At first glance, Lewis Baltz’s photograph Newport Beach (1970) appears to be astonishingly dull. It shows a boarded-up window surrounded by stucco, presumably a wall. Stucco is a common building material in Baltz’s native California. A coating for buildings and walls, it is laid on wet and dries hard. It is traditionally applied with a trowel, leaving a bumpy, ridged surface that leaves topographical evidence of how it was applied. When applied poorly and cheaply, it cracks and stains quickly. Baltz’s photograph features cheap stucco.
After a moment, Newport Beach comes to life: The texture in the stucco seems to stand up from the photograph kind of like oil paint often stands up from an abstract painting. The stucco field in Baltz’s photographs recalls Donald Judd’s paintings of the early 1960s: It is a big, textured empty space with a simple, plain shape in the middle. The square in the center of Baltz’s picture, a big square of white paint-on-board — the paint is cracking and you can almost see brushstrokes — recalls Robert Ryman. Newport Beach is a classic example of Baltz’s Prototypes: It simultaneously explores details of new, cheap American buildings and it riffs on the history of 20th-century painting.
Newport Beach is included in an outstanding exhibition titled, “Lewis Baltz: Prototypes/Ronde de Nuit” is on view at the National Gallery of Art. Curated by Matthew S. Witkovsky of the Art Institute of Chicago, where the show originated, ‘Prototypes’ reveals Baltz as one of America’s foremost examiners of our built environment and a witty, wise synthesizer of 20th-century painting history. The exhibition features 60 of Baltz’s 84 Prototypes works as well as Ronde de Nuit, a colorful Baltz mural from 1991-92. On the occasion of the exhibition, Steidl and the AIC published a book of the entire Baltz Prototypes series along with an essay by Witkovsky. (A beautiful tome, it’s not available through the usual online outlets but may be purchased from the AIC.)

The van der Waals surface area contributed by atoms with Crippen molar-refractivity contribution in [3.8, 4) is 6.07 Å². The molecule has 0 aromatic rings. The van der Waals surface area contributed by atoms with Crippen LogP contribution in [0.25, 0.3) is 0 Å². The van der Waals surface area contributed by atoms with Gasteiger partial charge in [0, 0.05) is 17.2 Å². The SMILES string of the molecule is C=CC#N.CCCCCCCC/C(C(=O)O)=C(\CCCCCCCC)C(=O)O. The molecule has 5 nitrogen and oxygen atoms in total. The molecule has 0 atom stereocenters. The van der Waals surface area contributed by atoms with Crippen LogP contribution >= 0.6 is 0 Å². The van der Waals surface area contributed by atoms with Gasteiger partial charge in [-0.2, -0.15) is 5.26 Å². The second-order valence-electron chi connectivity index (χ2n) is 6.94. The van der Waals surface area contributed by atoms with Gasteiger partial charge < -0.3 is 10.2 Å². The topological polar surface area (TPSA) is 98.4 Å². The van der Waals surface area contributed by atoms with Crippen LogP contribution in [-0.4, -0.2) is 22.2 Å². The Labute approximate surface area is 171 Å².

Baltz began his Prototypes series in 1967 while an undergraduate at the San Francisco Art Institute and continued it after earning his master’s degree at Claremont Graduate School in 1971. (In a smart catalogue essay, Witkovsky calls Prototypes “one of the most impressive bodies of student work ever assembled.”) With the series Baltz introduces the two major subjects that he would examine for much of his career: An interest in buildings constructed cheaply and quickly, and the relationship between photography and painting. (Today we’ll look at the first theme. A future post will look at the second theme.)
Witkovsky’s exhibition and book reveal how Baltz began his practice, building toward the work that would would make his reputation, most famously The New Industrial Parks Around Irvine, Calif. (1974). That landmark series documented America’s profligate land-use during a period of affluence, in particular the way America built ever-more outward from its cities, ever-more cheaply with ever less regard for the land. Along with Robert Adams, Joe Deal, Hank Wessel and others, Baltz’s art engaged sociopolitical debates about land use and helped re-ignite American artists’ fascination with landscape.
That starts here, as does Baltz’s careful, clever use of titles and names. Just as the individual pictures in Prototypes explore multiple themes, Baltz’s title for the series reads on several levels. It refers to both how he used the body of work as prototypes for themes that would interest him for the next two decades, including in New Industrial Parks, but also for the way the (mostly) buildings he photographed functioned: These buildings were prototypes for the next wave of suburban land-use. As it turns out, Baltz was also prescient: The land-use and buildings he chronicled in the 1960s and 1970s were prototypes for exurban development (and land-use issues still dominate suburban county-planning meetings). [Image: Baltz, Dana Point No. 2, 1970.]